Category Archives: Media Relations

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Your Garden of Media Relations

Media Relations activity is like gardening. You clear, plant and cultivate. Then distribute. It’s up to you to propagate the news story you’ve placed by sharing it everywhere you can. Don’t trust that the wind (social media) will carry the seedlings (news coverage) of its own accord. As the gardener, you have to play an active role. Root around for ideas and find fertile ground to plant them.

Use the Calendar to Set (and Re-Set) Communication Goals

Make an appointment with yourself to address one of the seven Communication goal questions each day for the next week. As a reminder, when setting a Communication goal, the acronym S M A R T guides you to successful completion of the goal: Specific, Meaningful, Action Oriented, Realistic and Timely.

COPE: How Writing Can Re-Broadcast Your Audio

What is COPE?: Create Once, Publish Everywhere.
Clients, prospects and supporters are looking for resources and information across multiple platforms: online, newspapers, magazines, newsletters and video. Whenever you create content, take steps to share and promote your insights. Whenever you are the subject of media coverage or another’s blog, you can respect copyright and reference the media outlet.

Radio Interview + Digital Links = Infinite Audience

Make the most of your radio appearance. While the live segment is being edited in digital format, you can prepare to start the redistribution process. The more platforms where the radio interview appears (email signature, website, LinkedIn, Facebook, Twitter, as appropriate), the broader your reach, far beyond the listening area of the radio station.

Make Your Pro Bono Client Newsworthy

Why should a board member or volunteer care about news? The president of a foundation once remarked, “I give money to nonprofit groups that I’ve heard of. One way I hear about your organization is in the news.”

Because many nonprofits with a budget of less than $2 million do not have a professional to manage contact with the press, it is the responsibility of the board — and an opportunity for volunteers — to support the organization in its media outreach. Otherwise, multiple opportunities for fundraising, promotion and collaboration might be missed, as discussed in When Nonprofits Fail to Communicate.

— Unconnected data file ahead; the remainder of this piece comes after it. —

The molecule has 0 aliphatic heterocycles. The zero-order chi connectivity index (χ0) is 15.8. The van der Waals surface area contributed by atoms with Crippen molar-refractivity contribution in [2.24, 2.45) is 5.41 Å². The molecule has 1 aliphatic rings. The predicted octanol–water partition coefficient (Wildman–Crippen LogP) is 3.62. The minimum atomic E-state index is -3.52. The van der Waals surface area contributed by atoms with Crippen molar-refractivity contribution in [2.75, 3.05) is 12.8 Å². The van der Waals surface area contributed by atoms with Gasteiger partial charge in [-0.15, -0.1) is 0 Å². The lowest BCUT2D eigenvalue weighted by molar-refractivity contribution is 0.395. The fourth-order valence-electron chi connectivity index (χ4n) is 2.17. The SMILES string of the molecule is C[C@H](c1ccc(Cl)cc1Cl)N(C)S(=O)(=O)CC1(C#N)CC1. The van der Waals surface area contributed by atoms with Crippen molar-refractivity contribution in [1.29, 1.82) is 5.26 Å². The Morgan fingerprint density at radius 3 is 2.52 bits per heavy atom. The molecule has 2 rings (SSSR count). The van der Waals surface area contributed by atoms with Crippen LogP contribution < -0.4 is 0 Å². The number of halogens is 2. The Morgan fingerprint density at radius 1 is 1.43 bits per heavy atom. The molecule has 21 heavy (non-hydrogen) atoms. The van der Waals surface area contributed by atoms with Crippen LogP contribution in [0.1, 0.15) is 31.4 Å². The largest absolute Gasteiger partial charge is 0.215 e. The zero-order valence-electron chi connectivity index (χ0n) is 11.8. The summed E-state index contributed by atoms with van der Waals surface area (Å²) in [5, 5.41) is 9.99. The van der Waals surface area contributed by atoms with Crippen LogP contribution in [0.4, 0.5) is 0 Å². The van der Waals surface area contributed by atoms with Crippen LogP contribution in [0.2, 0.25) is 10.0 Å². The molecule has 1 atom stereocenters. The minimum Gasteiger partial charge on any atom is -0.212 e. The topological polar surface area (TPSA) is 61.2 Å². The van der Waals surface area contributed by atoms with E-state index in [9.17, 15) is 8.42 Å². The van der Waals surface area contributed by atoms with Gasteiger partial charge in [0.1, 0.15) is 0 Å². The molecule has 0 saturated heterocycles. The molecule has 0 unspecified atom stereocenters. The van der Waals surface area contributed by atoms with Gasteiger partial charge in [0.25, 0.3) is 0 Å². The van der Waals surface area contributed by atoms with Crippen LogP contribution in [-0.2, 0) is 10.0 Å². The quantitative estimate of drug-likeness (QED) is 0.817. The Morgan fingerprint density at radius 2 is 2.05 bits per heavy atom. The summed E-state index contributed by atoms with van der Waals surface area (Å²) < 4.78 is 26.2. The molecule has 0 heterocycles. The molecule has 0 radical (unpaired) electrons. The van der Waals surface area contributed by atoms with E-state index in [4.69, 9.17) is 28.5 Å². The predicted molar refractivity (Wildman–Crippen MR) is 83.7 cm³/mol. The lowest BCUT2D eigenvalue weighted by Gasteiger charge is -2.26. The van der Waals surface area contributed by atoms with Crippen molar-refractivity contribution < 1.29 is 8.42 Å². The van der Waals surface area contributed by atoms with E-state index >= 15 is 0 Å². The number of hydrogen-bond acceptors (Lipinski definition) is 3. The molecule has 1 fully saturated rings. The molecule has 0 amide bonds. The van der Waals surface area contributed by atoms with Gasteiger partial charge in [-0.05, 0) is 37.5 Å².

Save Time. Save Money. Make More Money.

Save Time, Save Money or Get More JOY Out of Life.  A restaurant and a museum offer a less tangible service. They create a transformative experience and people are willing to spend their time and money to capture an elusive mood, engage their senses or master content. Compared to the quantitative terms like time and money, these moments where participants get more JOY out of life are best described as a before and after. Even those who are not patrons or supporters can recognize the possible uniqueness of being connected to such an experience.

Why Your TV News Interview Never Aired

Sometimes stations butcher a news story. In industry lingo, the news story was bumped, cut or killed. Those are the terms that reporters (and Public Relations professionals) use to describe the assault on the fruits of their labors. Typically, a television reporter visits an event, conducts an interview with the principal organizer of the program […]

The Three R’s of Crisis Communication

A similar approach uses the acronym STEEP. Speed, you must make a public statement quickly. Transparency, you must be available and accessible at all times during the crisis. Empathy, show your concern for those affected. Expertise, engage a respected consultant to analyze the situation and make recommendations. Pledge, that you will do everything possible to prevent recurrence. Professor Peter Horowitz of Baruch College follows this approach.

Why You? Why Now?

Reporters call the people that they know, so introduce yourself in a professional way. But, when you receive a call from a reporter to whom you have not been introduced, be on your guard. Consider whether the reporter knows something that you do not — or that you are not prepared to talk about right then. Let’s strategize now, before you get that call, so you’ll be prepared.

Do The Right Thing

Who do you know that could use a helping hand? Look at your list of former clients to identify someone who might value a thoughtful introduction. She or he might benefit from a connection to a vendor, prospective customer, employee or donor. Plant the seed with an e-introduction that describes the two parties succinctly and their shared interest. Then step back to watch the relationship bloom.

How Derek Jeter Managed the Media

Do you have to answer the tough question? Yes and no. It’s always best to respond to a reporter’s question, whether nasty or nice, to prove you are open and trustworthy when dealing with others. When your answer to a tough question is a statement that does not merit repeating, the question evaporates. You are not cited as unavailable for comment, which may give the appearance of not being forthright.

The Tao of How

It’s not always who or why — but HOW. Be sure you highlight the HOW of the product or service to show your impact on people and organizations. For ULTRA Testing, their HOW means that clients receive better outcomes and exceptional people get jobs. That’s a clear win-win and readers see the benefits for everyone

Would You Rather Be Lucky or Good – A News Story Replay

Why you? And why now? That’s what reporters will ask. Introduce yourself, your organization, your event, etc., to journalists at appropriate publications in a memorable way. Reporters call the people they know and they do not call people who wait for the phone to ring. Find a reason to put your name in front of the press as an authoritative source on a timely matter.